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  • Keisha French, MD

I was told that I have endometriosis. What does that mean?

Endometriosis occurs when the tissue from inside the uterus is found outside the uterus. During a menstrual cycle, this tissue becomes activated and will irritate organs that it is touching or near causing pain, swelling, inflammation, and scarring. The endometrial implants can be on the ovary (causing ovarian pain and an abnormal appearing ovary). It can be on the bladder or bowel causing difficulty or pain with bowel movements or urination. It can be on the fallopian tubes causing scar tissue resulting in infertility and ectopic pregnancy. The endometrial tissue can be deep in the pelvis and cause pain with intercourse. Endometriosis is activated by estrogen, a female hormone naturally produced in the body. Individuals who are at an unhealthy weight produce even more estrogen that can activate endometrial tissue. Endometriosis occurs in 1 out of 10 women and commonly between the ages of 30 and 40 years old.

Endometriosis can only be diagnosed by performing a surgery (i.e. laparoscopy) to visualize endometrial tissue and adhesions. Endometriosis can be suspected based on a patient’s history and physical exam. Endometriosis can’t be cured, but it can be managed with medication, surgery or both. The first line of medical management is NSAIDs (ibuprofen, Aleve, Advil), contraception, and gonadotropin-releasing hormone agonists. Medical treatment helps to manage a patient’s symptoms by preventing ovulation and minimizing inflammation and adhesions. Recurrence rates are high after discontinuation of medication. A surgical procedure (ie Laparoscopy) can removal visible endometrial tissue and adhesions. This will relieve pain and improve fertility rates.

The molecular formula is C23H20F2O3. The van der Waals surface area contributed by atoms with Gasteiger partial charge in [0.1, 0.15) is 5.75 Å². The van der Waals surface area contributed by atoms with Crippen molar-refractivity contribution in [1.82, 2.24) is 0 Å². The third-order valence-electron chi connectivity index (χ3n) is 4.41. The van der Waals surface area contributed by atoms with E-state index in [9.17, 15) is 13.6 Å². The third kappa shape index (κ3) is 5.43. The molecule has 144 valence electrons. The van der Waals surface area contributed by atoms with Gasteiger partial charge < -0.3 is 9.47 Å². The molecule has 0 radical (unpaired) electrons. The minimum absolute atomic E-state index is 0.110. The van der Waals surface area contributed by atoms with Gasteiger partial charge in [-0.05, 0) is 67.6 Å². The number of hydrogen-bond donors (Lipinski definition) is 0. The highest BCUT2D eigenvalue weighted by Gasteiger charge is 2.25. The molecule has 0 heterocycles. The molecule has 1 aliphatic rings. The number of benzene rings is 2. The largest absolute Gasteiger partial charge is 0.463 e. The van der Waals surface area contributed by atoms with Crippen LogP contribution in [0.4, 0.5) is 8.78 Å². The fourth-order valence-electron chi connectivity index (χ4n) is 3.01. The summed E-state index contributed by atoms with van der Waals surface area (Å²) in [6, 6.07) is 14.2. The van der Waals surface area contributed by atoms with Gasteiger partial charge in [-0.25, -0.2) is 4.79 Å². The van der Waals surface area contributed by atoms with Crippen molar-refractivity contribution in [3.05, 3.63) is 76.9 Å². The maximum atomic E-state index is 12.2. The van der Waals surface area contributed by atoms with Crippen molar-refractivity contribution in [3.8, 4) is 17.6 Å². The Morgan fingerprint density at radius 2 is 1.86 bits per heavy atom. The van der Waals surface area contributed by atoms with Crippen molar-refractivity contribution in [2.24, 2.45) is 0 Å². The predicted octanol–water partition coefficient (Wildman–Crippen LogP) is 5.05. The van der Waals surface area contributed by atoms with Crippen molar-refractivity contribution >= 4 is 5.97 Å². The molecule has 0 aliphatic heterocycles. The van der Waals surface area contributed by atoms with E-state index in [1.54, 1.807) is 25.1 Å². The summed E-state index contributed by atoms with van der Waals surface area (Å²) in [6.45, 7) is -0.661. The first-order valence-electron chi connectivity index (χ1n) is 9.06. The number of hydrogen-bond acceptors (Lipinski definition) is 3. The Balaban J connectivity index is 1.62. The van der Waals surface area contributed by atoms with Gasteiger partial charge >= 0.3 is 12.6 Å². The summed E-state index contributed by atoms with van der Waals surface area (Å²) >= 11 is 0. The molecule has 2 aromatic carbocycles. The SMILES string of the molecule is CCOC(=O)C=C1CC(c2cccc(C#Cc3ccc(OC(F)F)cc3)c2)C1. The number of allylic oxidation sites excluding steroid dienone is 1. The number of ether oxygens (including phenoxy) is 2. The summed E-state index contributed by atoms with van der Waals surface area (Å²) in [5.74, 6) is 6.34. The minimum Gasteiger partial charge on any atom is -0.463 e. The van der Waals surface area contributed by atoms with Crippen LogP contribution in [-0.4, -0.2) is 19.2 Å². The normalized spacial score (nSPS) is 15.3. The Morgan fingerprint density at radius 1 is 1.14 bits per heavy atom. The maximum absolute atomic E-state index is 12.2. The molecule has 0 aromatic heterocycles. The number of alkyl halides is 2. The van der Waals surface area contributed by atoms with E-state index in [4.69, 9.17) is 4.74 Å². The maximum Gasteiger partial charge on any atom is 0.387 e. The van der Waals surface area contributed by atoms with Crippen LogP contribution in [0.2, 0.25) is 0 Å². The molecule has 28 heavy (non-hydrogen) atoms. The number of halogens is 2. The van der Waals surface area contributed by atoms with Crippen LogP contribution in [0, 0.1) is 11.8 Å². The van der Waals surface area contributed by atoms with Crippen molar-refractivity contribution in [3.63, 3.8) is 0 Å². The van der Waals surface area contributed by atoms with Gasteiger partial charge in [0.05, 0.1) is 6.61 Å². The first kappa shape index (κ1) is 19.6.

If you are having symptoms, and you are concerned about endometriosis, then make an appointment with your Gynecologist for education and recommendations. Endometriosis is a chronic condition that can be managed affectively, but treatment can take multiple approaches, and requires patience and open communication with your provider.

Photo Credit: Wix


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